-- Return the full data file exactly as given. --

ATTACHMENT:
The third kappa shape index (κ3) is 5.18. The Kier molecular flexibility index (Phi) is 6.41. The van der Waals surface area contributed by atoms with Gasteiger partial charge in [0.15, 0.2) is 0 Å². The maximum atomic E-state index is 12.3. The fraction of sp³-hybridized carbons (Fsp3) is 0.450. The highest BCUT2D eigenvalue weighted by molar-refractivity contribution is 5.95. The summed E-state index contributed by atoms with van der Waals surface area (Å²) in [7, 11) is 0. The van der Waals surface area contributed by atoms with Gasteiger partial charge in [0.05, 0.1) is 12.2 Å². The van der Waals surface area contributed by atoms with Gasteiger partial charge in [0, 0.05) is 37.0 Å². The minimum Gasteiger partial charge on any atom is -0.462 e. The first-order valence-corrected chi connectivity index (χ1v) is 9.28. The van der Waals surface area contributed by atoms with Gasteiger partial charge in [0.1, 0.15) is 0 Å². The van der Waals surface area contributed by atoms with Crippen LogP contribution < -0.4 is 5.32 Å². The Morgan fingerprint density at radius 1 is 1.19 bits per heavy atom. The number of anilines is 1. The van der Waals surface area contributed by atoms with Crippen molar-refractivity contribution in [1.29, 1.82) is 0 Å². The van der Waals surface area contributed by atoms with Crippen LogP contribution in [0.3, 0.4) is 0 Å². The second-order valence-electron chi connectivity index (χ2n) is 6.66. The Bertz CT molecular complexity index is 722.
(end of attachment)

The third kappa shape index (κ3) is 5.18. The Kier molecular flexibility index (Phi) is 6.41. The van der Waals surface area contributed by atoms with Gasteiger partial charge in [0.15, 0.2) is 0 Å². The maximum atomic E-state index is 12.3. The fraction of sp³-hybridized carbons (Fsp3) is 0.450. The highest BCUT2D eigenvalue weighted by molar-refractivity contribution is 5.95. The summed E-state index contributed by atoms with van der Waals surface area (Å²) in [7, 11) is 0. The van der Waals surface area contributed by atoms with Gasteiger partial charge in [0.05, 0.1) is 12.2 Å². The van der Waals surface area contributed by atoms with Gasteiger partial charge in [0, 0.05) is 37.0 Å². The minimum Gasteiger partial charge on any atom is -0.462 e. The first-order valence-corrected chi connectivity index (χ1v) is 9.28. The van der Waals surface area contributed by atoms with Gasteiger partial charge in [0.1, 0.15) is 0 Å². The van der Waals surface area contributed by atoms with Crippen LogP contribution < -0.4 is 5.32 Å². The Morgan fingerprint density at radius 1 is 1.19 bits per heavy atom. The number of anilines is 1. The van der Waals surface area contributed by atoms with Crippen molar-refractivity contribution in [1.29, 1.82) is 0 Å². The van der Waals surface area contributed by atoms with Crippen LogP contribution in [0.3, 0.4) is 0 Å². The second-order valence-electron chi connectivity index (χ2n) is 6.66. The Bertz CT molecular complexity index is 722.